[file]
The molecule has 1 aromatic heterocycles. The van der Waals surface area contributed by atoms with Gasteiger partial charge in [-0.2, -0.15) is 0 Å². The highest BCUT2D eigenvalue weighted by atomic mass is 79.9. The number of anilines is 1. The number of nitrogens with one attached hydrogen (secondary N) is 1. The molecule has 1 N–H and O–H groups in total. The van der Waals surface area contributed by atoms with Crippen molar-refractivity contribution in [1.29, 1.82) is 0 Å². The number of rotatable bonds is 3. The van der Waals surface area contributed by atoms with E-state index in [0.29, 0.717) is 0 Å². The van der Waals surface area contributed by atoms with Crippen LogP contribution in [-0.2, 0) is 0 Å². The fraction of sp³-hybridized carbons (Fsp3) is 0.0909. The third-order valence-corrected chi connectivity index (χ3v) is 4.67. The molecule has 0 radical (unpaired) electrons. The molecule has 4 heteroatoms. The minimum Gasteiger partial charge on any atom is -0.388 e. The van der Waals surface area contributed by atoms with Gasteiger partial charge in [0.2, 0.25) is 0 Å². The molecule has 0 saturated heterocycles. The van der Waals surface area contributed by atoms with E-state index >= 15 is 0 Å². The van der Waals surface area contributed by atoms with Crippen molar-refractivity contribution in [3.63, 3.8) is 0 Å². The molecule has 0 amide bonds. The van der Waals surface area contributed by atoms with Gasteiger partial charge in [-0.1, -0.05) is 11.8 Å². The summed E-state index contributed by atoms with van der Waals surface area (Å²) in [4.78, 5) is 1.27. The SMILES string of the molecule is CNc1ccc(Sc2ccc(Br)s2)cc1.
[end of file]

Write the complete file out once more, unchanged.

The molecule has 1 aromatic heterocycles. The van der Waals surface area contributed by atoms with Gasteiger partial charge in [-0.2, -0.15) is 0 Å². The highest BCUT2D eigenvalue weighted by atomic mass is 79.9. The number of anilines is 1. The number of nitrogens with one attached hydrogen (secondary N) is 1. The molecule has 1 N–H and O–H groups in total. The van der Waals surface area contributed by atoms with Crippen molar-refractivity contribution in [1.29, 1.82) is 0 Å². The number of rotatable bonds is 3. The van der Waals surface area contributed by atoms with E-state index in [0.29, 0.717) is 0 Å². The van der Waals surface area contributed by atoms with Crippen LogP contribution in [-0.2, 0) is 0 Å². The fraction of sp³-hybridized carbons (Fsp3) is 0.0909. The third-order valence-corrected chi connectivity index (χ3v) is 4.67. The molecule has 0 radical (unpaired) electrons. The molecule has 4 heteroatoms. The minimum Gasteiger partial charge on any atom is -0.388 e. The van der Waals surface area contributed by atoms with Gasteiger partial charge in [0.2, 0.25) is 0 Å². The molecule has 0 saturated heterocycles. The van der Waals surface area contributed by atoms with E-state index >= 15 is 0 Å². The van der Waals surface area contributed by atoms with Crippen molar-refractivity contribution in [3.63, 3.8) is 0 Å². The molecule has 0 amide bonds. The van der Waals surface area contributed by atoms with Gasteiger partial charge in [-0.1, -0.05) is 11.8 Å². The summed E-state index contributed by atoms with van der Waals surface area (Å²) in [4.78, 5) is 1.27. The SMILES string of the molecule is CNc1ccc(Sc2ccc(Br)s2)cc1.